Iran claims arrest of US-based monarchist group leader

Circumstances are unclear but Tehran has a record of luring and arresting opposition figures in exile.

Sunday 02/08/2020
A 2019 file picture shows Iranian Minister of Intelligence Seyyed Mahmoud Alavi (C-R) attending a session of Iran’s Assembly of Experts in the capital Tehran. (AFP)
A 2019 file picture shows Iranian Minister of Intelligence Seyyed Mahmoud Alavi (C-R) attending a session of Iran’s Assembly of Experts in the capital Tehran. (AFP)

TEHRAN - Iran said Saturday it had arrested the head of a US-based monarchist group it accused of being behind a 2008 bombing in the southern city of Shiraz and planning other attacks.

Washington cast doubts on Tehran’s version of the arrest calling on Iran to abide by international law.

Iranian authorities, who in the past have lured and arrested other opposition members  based abroad, did not elaborate on where or when the alleged leader of the opposition royalist group known as the Kingdom Assembly of Iran, or Tondar (Farsi for Thunder), was detained.

“Jamshid Sharmahd, who was leading armed and sabotage operations inside Iran, is now in the powerful hands” of Iran’s security forces, state television said, citing an intelligence ministry statement.

A US State Department spokesperson said “the Iranian regime has a long history of detaining Iranians and foreign nationals on spurious charges”.

“We urge Iran to be fully transparent and abide by all international legal standards.”

Iran accused the United States of hosting Sharmahd. An Iranian foreign ministry statement  said the US government “must answer for its support of this terrorist group and other groups and criminals who orchestrate armed, sabotage and terrorist operations against the people of Iran from inside America and spill Iranians’ blood,”

Iran’s intelligence ministry said Sharmahd had orchestrated the April 12, 2008 bombing in a packed mosque in Shiraz that killed 14 people and wounded 215.

Iran hanged three men convicted of the bombing in 2009, saying they had ties to the monarchist group.

The three men said they had been taking orders from an Iranian US-backed “CIA agent” identified at the time only as “Jamshid” to try to assassinate a high-ranking official in Iran, Fars news agency reported at the time.

They were 21-year-old Mohsen Eslamian and Ali Asghar Pashtar, 20 — both university students — as well as Rouzbeh Yahyazadeh, 32.

Iran in 2010 hanged two other convicted members of the group, who had “confessed to obtaining explosives and planning to assassinate officials”.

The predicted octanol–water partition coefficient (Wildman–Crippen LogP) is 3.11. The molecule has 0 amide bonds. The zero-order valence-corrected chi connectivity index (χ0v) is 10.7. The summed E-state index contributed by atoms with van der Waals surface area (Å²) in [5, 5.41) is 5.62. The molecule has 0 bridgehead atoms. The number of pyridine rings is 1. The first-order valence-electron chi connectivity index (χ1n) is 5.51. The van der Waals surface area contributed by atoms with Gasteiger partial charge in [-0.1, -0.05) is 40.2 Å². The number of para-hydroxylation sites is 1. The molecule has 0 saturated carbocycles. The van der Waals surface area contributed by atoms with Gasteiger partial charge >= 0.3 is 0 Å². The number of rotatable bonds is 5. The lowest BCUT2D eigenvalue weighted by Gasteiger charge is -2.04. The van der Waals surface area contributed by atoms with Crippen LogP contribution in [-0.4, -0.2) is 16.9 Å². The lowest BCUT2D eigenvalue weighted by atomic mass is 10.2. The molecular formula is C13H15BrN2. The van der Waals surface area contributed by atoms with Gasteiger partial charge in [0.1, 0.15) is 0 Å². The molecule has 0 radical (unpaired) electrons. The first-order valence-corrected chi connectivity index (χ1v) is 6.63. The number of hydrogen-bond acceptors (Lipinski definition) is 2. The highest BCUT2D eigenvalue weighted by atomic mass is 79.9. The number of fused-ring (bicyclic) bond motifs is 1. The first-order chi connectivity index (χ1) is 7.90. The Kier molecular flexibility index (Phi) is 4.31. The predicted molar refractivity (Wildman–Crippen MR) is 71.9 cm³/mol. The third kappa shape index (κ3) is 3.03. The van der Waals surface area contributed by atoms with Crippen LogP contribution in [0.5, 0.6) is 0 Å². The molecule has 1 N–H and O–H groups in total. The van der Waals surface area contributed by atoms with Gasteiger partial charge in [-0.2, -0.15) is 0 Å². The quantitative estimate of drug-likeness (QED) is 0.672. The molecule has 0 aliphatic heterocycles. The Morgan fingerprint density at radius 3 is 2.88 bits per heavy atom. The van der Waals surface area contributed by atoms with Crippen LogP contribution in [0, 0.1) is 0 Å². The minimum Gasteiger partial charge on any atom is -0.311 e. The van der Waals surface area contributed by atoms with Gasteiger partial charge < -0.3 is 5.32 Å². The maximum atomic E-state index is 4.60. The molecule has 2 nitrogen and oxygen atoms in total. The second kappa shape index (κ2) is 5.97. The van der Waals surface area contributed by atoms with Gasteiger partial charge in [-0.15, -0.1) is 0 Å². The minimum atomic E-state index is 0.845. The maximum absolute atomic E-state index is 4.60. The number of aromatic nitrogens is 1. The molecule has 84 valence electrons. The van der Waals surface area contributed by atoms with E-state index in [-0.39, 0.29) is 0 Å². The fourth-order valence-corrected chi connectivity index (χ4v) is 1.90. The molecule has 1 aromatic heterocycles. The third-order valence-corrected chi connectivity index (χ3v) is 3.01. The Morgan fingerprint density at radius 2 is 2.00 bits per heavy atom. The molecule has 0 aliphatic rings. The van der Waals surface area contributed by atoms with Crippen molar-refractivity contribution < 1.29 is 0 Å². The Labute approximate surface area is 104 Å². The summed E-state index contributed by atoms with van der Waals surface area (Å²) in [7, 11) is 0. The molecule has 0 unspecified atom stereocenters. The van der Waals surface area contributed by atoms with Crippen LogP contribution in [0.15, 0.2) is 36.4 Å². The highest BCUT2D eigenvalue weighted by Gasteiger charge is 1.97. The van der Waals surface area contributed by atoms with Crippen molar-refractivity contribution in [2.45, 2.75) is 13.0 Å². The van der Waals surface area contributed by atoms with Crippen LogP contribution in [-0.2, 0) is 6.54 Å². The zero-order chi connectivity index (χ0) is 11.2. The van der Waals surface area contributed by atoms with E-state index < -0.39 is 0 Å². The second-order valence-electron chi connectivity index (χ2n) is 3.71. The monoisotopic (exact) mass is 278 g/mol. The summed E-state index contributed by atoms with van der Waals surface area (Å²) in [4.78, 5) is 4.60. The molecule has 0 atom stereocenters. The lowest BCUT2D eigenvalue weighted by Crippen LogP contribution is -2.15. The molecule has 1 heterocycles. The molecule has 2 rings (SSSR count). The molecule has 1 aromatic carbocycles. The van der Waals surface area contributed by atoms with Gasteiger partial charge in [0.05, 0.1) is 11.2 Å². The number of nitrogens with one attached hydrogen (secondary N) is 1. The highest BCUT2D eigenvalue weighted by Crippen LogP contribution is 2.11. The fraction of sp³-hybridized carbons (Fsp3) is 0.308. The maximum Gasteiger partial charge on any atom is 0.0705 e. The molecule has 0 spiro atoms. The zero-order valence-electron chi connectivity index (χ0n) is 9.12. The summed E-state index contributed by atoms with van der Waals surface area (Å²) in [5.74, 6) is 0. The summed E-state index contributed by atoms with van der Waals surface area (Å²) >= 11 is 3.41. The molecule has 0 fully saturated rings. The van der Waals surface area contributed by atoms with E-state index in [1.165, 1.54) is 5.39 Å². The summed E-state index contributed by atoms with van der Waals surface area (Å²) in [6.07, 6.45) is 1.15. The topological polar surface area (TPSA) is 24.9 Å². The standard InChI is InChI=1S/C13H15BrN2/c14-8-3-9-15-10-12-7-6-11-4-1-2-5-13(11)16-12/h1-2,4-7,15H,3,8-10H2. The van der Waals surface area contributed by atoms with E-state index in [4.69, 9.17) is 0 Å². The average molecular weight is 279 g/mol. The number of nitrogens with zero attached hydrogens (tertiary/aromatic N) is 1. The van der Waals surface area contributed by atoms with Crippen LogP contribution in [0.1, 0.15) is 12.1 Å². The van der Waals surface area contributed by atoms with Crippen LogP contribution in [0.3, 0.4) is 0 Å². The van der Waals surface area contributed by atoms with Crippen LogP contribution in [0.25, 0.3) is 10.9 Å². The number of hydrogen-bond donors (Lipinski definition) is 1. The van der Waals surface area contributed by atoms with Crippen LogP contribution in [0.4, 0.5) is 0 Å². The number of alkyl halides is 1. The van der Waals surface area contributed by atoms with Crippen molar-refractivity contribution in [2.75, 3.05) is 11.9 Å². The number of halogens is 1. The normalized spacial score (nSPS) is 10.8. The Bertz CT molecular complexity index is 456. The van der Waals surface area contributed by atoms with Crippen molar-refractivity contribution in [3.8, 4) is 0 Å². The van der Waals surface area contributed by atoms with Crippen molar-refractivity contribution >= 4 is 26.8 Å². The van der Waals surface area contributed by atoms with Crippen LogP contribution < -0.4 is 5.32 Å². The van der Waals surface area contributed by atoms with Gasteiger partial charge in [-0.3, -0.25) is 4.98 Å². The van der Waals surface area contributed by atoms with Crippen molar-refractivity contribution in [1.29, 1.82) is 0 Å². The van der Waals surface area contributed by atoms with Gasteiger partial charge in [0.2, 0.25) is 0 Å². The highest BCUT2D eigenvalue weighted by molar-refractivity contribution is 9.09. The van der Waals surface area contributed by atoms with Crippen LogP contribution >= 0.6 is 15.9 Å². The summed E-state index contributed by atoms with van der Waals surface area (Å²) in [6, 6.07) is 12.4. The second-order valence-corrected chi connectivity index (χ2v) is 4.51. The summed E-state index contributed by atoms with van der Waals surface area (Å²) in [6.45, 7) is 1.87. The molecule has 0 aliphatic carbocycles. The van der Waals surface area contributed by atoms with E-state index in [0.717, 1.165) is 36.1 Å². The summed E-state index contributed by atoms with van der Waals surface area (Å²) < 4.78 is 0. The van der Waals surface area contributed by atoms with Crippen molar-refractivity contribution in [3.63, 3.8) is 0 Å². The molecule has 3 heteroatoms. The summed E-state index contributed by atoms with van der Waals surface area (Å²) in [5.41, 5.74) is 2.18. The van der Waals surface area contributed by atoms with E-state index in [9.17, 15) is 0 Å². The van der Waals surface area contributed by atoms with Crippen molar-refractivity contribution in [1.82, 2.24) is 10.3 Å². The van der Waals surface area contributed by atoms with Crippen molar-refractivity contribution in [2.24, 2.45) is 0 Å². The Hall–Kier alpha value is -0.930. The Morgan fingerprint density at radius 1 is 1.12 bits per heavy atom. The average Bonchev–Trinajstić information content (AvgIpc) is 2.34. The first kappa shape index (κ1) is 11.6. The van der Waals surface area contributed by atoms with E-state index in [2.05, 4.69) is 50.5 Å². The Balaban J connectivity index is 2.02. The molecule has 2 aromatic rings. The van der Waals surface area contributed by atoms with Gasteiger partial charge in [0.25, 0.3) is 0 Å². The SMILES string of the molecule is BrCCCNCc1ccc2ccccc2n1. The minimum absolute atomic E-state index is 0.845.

The statement issued on Saturday said that Tondar had plotted several other “big operations” which failed.

It said that Tondar had planned to blow up a dam in Shiraz, use “cyanide bombs” at a Tehran book fair, and plant an explosive device at the mausoleum of the Islamic republic’s founder, the late Ayatollah Ruhollah Khomeini.

Iran’s intelligence ministry published a picture later on Saturday of a grey-haired man in a blindfold it said was Sharmahd. It did not say where or when the photo was taken.

Iran’s intelligence minister Mahmoud Alavi said enemies still could not believe that Sharmahd was apprehended inside Iran because “they believed it would be unlikely for Iran to be able to penetrate the umbrella support provided by the intelligence services of the US and the Zionist regime [of Israel] and lead this person using a complex program.”

Sharmahd was born in Tehran in 1955 and grew up in an Iranian-German family before moving to the United States in 2003.

Tondar rejects the Iranian political system and campaigns to overthrow the Islamic republic and re-establish a monarchy similar to that of Cyrus the Great.

Iran announced the arrest of a former opposition figure in similarly mysterious circumstances in October last year.

It said Ruhollah Zam was arrested in a “sophisticated and professional operation”.

Zam, described by Iran’s Revolutionary Guards as a “counter-revolutionary” who was “directed by France’s intelligence service”, was sentenced to death in June over “corruption on earth”.

Zam, who reportedly lived in exile in Paris, ran a channel on the Telegram messaging application called Amadnews and was accused of sparking unrest during anti-government protests in 2017-18.

The Islamic republic also captured the head of the rebel group Jundallah (Soldiers of God) in 2010 and executed him in the same year, boasting of its reach in capturing adversarial figures.

Abdolmalek Rigi was arrested while on a flight to Kyrgyzstan, when Iranian warplanes forced the plane he was travelling on to land in Iran.